exhale; inhale; exhale; inhale

how do we ever learn to let go?  of loved ones?  of that cholesterol-frenzy of fried chicken? (never)  of old habits, like picking scabs?  or new ones, like facebook stalking? (don’t have one)  to make it in this place, i need to learn.  but today, after typing this, i’m ritually going to apply makeup while i’m eating chicharrones, cruising craigslist, and simultaneously, not giving a damn.



Just emerged from the cold waters that define Pisgah.  The trout smile from the bottom of the pool; their fat bellies shine like sunlit tinfoil from the seeming abyss.  Tromped around in search of the Cherokee’s slant-eyed Judaculla and assumed an expertise in dendrology, even ornithology.  We grilled ribeyes, squash, onions, red bellpeppers and smothered it all under homemade pico de gallo.  Late in the afternoon, once the food settled into the slow swing of a hammock, the gnats eased enough to allow us an enjoyable (rather large) beer and lazy firewood find.  Slept heavy and dreamless beside the gurgled truths of the creek.

Lynette Jenson character sketch for WAYWORD, a short play

Lynette Jenson has never been an avid SCRABBLE player.  She enjoys watching old James Cagney movies and volunteering at the local animal shelter.  A year ago, she saw a fire in Acton.  Lynette realized this fire had the potential to be destructive or beautiful, according to how it was nurtured.  So, she treated Acton like a wounded puppy, fully supporting his talent for memorizing words and arrangements of letters; she stroked his shriveled ego until it became voracious and dangerously passive aggressive.  She wonders if she forgot to encourage the rest of him, and lately, Lynette fears the fire has consumed him.  She understands she might one day look up and see the blackened, charred remains of a man, who eagerly traded a soul for double-word and triple-letter scores.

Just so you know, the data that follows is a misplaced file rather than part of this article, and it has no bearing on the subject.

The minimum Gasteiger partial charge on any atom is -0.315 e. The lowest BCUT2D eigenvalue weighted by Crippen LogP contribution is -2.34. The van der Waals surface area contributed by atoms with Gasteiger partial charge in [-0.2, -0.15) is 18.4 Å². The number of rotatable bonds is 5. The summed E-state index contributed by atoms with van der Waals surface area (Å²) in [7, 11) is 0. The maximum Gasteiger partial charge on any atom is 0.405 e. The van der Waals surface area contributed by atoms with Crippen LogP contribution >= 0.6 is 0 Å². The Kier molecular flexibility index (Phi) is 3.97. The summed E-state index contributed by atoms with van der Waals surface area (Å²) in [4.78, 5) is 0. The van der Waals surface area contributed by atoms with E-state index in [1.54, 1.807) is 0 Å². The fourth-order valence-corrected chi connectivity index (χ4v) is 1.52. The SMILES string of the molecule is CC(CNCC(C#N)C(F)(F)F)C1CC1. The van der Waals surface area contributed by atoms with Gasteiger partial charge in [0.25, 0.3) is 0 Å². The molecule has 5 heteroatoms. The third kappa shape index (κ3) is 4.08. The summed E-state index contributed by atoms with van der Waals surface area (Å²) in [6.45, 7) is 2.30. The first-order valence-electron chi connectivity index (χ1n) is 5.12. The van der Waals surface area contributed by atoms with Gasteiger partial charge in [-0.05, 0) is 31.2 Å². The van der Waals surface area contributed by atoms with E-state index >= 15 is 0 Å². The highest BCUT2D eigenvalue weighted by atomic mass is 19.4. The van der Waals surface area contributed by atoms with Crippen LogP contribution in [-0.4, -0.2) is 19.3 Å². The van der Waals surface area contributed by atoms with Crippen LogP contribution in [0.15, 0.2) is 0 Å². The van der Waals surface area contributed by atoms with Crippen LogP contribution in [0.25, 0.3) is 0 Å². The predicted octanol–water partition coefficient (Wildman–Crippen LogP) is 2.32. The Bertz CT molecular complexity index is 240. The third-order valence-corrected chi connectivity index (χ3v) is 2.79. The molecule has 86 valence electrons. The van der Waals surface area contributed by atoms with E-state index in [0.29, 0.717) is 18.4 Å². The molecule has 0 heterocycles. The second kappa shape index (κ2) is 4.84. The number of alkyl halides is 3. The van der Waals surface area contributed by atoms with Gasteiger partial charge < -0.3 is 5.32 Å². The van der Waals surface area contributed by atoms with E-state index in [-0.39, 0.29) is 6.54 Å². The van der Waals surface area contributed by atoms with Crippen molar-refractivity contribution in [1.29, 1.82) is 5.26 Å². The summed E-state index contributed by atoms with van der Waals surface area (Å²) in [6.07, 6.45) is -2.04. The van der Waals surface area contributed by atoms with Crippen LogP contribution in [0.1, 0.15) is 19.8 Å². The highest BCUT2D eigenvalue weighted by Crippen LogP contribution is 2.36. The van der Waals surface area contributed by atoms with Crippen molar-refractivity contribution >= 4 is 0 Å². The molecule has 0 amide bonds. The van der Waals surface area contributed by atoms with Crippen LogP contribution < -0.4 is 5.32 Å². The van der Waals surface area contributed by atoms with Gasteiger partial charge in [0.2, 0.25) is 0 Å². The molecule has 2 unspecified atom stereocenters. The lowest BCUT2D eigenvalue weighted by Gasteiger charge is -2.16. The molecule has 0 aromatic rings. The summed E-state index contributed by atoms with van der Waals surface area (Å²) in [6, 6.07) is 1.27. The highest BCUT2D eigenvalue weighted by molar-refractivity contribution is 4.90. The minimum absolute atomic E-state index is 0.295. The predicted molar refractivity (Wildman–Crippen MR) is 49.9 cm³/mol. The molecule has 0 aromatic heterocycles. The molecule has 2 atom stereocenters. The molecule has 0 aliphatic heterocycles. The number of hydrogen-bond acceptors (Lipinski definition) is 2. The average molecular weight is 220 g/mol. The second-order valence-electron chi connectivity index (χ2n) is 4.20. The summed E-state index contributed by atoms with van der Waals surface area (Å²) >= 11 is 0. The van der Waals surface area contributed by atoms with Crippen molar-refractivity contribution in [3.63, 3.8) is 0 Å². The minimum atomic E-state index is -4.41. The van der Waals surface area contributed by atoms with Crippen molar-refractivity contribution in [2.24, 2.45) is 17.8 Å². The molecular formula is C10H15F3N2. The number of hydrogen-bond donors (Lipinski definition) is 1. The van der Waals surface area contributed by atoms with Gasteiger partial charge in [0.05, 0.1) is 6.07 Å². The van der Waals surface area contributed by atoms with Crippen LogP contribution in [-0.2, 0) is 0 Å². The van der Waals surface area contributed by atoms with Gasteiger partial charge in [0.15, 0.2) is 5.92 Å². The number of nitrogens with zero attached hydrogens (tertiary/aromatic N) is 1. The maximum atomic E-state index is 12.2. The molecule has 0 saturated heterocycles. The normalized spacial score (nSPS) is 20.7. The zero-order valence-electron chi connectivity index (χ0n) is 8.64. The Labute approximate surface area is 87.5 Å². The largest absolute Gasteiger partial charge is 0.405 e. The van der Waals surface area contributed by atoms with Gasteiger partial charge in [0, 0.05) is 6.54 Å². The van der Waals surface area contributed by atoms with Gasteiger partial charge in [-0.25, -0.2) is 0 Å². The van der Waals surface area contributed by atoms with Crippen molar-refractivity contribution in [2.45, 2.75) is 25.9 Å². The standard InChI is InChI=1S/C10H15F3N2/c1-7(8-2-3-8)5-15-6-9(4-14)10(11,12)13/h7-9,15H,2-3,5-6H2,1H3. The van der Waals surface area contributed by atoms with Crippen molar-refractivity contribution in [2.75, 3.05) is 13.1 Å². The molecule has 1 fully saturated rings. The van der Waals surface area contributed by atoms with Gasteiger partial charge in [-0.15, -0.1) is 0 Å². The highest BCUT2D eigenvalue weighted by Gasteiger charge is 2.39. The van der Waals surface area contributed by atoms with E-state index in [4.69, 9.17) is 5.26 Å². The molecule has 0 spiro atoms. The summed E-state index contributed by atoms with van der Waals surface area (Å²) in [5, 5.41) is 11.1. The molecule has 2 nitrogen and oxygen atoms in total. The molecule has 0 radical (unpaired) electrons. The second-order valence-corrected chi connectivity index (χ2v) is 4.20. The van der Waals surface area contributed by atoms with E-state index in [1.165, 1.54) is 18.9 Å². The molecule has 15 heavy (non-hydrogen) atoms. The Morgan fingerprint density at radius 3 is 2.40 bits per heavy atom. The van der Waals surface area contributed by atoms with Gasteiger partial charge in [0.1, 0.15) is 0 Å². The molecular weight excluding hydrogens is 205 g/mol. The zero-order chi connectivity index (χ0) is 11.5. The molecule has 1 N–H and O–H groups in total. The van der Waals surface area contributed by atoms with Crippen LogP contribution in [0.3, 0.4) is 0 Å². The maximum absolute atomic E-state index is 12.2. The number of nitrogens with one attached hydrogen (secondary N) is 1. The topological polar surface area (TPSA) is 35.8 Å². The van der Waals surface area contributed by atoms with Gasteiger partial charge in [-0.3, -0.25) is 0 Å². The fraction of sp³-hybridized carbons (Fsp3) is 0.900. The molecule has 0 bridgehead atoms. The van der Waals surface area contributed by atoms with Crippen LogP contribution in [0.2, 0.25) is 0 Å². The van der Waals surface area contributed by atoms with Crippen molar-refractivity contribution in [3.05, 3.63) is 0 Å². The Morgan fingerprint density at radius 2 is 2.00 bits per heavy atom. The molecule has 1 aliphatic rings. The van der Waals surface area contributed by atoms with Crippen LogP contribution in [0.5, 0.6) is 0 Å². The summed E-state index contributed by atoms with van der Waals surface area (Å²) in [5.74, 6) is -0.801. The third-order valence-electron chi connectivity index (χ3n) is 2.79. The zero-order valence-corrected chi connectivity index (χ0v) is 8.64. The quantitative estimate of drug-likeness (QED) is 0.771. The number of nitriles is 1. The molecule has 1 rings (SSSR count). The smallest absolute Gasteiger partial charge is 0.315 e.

US-74 W

US-74 W

Whirling dervish, I spiral

across the Appalachians.

Car revs over mountain bulk.

I negotiate the hulking shoulders

with a determined squeal, blasting

shameless into the gulping night

while some dusk-driven Reverend

screams from the dash, AM 720;

his voice stretches high, intoxicating

as the bends I hug, ducking

slickly between lanes. Speedome­­ter

needle crawls past seventy—

jaw set, teeth clenched.

The murky arrival of evening,

cold beckon of swollen hills,

this inkwell of isolated road—

a damning myriad of prospects.

Swerving toward the garbled

screech of the preacher: Keep

your hands on the wheel; for

God’s sake, keep your eyes

on the road.

Braggart Bert

Now, the little chatterbox has a name.  Bert is a blustery male cardinal, who huffs and puffs along my balcony each day.  His loud chirps beckon me (and my fritzed-out cat, Salazar) to the window as he claims his territory on my newly planted radishes and snap peas.  I have yet to catch him pilfering through my seeds, but I know he’s bragging about something devious.  I’ve never seen such hot air.  His chest swells, and as I poke my head against the window screen, he grins cockeyed.  Poor Salazar.  The Oreo-coated cat can’t seem to resist the urge to chew my onions down to pitiful nubs, so he’s not allowed on the balcony until his two pots of cat grass mature.  Until then, we’ll watch in quiet envy as Bert hops along the railing, whistling, boasting about the grandness of mid-May’s rain or perhaps the green tenderness of our cat grass.